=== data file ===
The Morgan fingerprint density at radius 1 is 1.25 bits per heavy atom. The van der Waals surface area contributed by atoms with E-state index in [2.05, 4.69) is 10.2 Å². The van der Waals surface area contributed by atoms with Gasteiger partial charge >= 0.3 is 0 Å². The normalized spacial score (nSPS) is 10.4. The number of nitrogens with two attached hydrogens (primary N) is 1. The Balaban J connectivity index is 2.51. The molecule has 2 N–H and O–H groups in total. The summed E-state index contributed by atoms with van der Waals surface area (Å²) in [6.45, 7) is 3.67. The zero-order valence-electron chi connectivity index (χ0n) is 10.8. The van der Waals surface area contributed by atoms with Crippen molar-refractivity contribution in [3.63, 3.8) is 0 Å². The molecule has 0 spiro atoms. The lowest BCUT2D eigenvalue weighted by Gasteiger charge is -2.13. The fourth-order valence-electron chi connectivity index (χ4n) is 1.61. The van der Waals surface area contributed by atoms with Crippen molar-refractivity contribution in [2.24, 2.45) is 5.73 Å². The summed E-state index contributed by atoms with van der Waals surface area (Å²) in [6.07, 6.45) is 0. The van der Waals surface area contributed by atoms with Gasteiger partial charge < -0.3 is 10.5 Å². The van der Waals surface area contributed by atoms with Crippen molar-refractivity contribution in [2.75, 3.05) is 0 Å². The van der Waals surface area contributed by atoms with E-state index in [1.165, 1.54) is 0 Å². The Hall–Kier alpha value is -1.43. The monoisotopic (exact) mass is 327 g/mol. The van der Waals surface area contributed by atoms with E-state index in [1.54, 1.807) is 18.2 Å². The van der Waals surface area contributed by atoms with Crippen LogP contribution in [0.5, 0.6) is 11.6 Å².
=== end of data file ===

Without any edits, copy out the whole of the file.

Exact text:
The Morgan fingerprint density at radius 1 is 1.25 bits per heavy atom. The van der Waals surface area contributed by atoms with E-state index in [2.05, 4.69) is 10.2 Å². The van der Waals surface area contributed by atoms with Gasteiger partial charge >= 0.3 is 0 Å². The normalized spacial score (nSPS) is 10.4. The number of nitrogens with two attached hydrogens (primary N) is 1. The Balaban J connectivity index is 2.51. The molecule has 2 N–H and O–H groups in total. The summed E-state index contributed by atoms with van der Waals surface area (Å²) in [6.45, 7) is 3.67. The zero-order valence-electron chi connectivity index (χ0n) is 10.8. The van der Waals surface area contributed by atoms with Crippen molar-refractivity contribution in [3.63, 3.8) is 0 Å². The molecule has 0 spiro atoms. The lowest BCUT2D eigenvalue weighted by Gasteiger charge is -2.13. The fourth-order valence-electron chi connectivity index (χ4n) is 1.61. The van der Waals surface area contributed by atoms with Crippen molar-refractivity contribution in [2.24, 2.45) is 5.73 Å². The summed E-state index contributed by atoms with van der Waals surface area (Å²) in [6.07, 6.45) is 0. The van der Waals surface area contributed by atoms with Gasteiger partial charge < -0.3 is 10.5 Å². The van der Waals surface area contributed by atoms with Crippen molar-refractivity contribution in [2.75, 3.05) is 0 Å². The van der Waals surface area contributed by atoms with E-state index in [1.165, 1.54) is 0 Å². The Hall–Kier alpha value is -1.43. The monoisotopic (exact) mass is 327 g/mol. The van der Waals surface area contributed by atoms with E-state index in [1.54, 1.807) is 18.2 Å². The van der Waals surface area contributed by atoms with Crippen LogP contribution in [0.5, 0.6) is 11.6 Å².